Need wildlife removal in your town? Now serving over 500 US locations - updated for 2018
Around a quarter of all animals that are tested for rabies in the United States are skunks, but this certainly does not mean that all skunks, or even a majority of skunks carry the disease. Much like any other mammal, rabies is ultimately fatal to a skunk that contracts the disease, and for skunks it is believed that less than ten per cent of all animals are actually rabid. One of the symptoms that can indicate rabies is erratic behavior, and some people to believe that skunks active during the day may be rabid, but the truth is that there are several other reasons why the skunk may be active.
The Natural Habits Of Skunks
The majority of skunks are crepuscular, which means that they are usually awake in the evening around dusk for a few hours, and are also active in the morning for a few hours at around dawn. There is also a natural reduction in how often they are active during the winter, and although they do not go into a full hibernation like some species, they do slow their metabolism and become active for a very short time every day. Being active outside of these hours can be a sign of rabies, but it certainly shouldn't be taken as a guarantee that the skunk has rabies.
Reasons Why A Skunk Can Be Active During The Day
One of the biggest reasons that skunks can be active during the day is that the animal is pregnant or has already given birth, as the process of rearing her young can sometimes cause a female skunk to become active at unusual times of day. There are also some situations where skunks will have learned to be active at a certain time will have improved scavenging, particularly in urban areas when the scent of garbage on collection day may encourage the animal to be active on that morning.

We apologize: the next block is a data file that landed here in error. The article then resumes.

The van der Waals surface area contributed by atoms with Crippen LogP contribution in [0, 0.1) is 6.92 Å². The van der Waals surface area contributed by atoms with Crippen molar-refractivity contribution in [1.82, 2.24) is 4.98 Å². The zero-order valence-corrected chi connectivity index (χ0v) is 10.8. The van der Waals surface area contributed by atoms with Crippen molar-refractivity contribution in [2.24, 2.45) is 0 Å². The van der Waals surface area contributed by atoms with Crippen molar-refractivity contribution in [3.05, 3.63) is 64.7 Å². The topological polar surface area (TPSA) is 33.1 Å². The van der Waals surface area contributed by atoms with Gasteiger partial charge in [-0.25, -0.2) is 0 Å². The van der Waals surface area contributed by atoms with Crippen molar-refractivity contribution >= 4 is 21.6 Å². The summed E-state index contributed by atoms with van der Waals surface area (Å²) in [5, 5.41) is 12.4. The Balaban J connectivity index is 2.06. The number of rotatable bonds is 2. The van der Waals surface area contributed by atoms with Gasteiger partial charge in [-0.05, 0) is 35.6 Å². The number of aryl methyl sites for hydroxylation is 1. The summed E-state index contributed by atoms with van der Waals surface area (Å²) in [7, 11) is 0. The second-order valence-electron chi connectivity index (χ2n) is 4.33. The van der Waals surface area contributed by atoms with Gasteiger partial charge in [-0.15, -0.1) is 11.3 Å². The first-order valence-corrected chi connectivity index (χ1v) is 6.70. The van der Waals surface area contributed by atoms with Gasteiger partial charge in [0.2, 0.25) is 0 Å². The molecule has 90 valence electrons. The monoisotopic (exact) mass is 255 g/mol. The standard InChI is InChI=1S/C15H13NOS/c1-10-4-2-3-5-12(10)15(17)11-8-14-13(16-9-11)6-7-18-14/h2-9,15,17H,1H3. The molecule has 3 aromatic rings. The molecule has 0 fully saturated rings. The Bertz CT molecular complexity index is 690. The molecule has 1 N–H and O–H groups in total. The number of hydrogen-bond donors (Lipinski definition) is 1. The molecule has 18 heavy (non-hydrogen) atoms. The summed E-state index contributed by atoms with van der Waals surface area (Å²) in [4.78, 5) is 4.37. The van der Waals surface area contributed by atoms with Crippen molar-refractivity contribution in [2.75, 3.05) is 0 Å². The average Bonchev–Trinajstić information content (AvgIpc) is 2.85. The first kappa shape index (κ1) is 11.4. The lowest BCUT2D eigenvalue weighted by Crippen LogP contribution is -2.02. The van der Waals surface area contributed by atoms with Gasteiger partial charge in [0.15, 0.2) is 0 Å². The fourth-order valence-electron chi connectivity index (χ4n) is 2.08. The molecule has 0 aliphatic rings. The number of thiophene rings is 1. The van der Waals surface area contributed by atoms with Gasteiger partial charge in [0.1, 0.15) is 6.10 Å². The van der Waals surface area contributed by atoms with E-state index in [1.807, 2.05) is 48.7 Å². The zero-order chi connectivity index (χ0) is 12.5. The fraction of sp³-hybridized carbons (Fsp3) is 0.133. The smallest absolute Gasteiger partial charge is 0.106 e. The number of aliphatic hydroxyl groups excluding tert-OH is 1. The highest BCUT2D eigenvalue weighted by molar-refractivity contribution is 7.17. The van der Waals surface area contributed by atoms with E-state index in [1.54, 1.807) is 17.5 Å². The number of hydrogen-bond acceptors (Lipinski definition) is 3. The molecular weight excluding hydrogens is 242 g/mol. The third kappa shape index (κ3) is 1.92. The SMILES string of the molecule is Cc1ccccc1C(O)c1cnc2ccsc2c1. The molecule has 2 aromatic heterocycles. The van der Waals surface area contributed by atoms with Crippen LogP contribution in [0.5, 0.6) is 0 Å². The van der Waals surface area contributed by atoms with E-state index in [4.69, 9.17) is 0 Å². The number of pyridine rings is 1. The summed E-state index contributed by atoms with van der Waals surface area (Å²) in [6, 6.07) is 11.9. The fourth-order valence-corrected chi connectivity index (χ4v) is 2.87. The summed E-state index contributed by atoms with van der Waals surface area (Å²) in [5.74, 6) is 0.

Identifying A Skunk That Is Rabid
A major sign to look out for if you are concerned that a skunk may be rabid is foaming at the mouth, and this is often the easiest indication to spot that the disease is active in the animal. Another sign is that the skunk is showing a distinct aversion to water, swerving away from puddles and generally trying to avoid water. However, the step you should really take is to notify your local animal services department so they can catch the animal and carry out the relevant tests.
For more information, you may want to click on one of these guides that I wrote:
How much does skunk removal cost?
- get the lowdown on prices.
How to get rid of skunks
- my main skunk removal info guide.
Sick skunk symptoms - Any animal can get sick just like any human can get sick. They symptoms are not always the same, and often animals cover their signs of discomfort until they are seriously ill. If you see a sick skunk, you will likely see the animal wobbling or falling over. If it seems too lethargic or unafraid, there might be something wrong with it. Rabies is one of the most common diseases in skunks, and while not all of them carry it, those that do can pass it on to humans. With wildlife, a good rule of thumb is to always leave the animal alone. If it’s healthy, it doesn’t want to be harassed; if the animal is sick, it might attack you. Always be wary. But, that being said, seeing a skunk out in daylight is not a cause for panic. These animals are primarily nocturnal, but they are often active during the day. People have been bombarded with myths about wildlife since childhood. Generally, if you leave them alone, they will leave you alone.
So bottom line, no, a skunk that is active outside during daylight hours does not necessarily have rabies. In fact, it very likely doesn't. The way to tell if it has rabies is if it is acting very sick! Staggering, wandering aimlessly, shaking, foaming. If it looks like it
is alert and moving with purpose, it's healthy, and engaging in normal daytime behavior.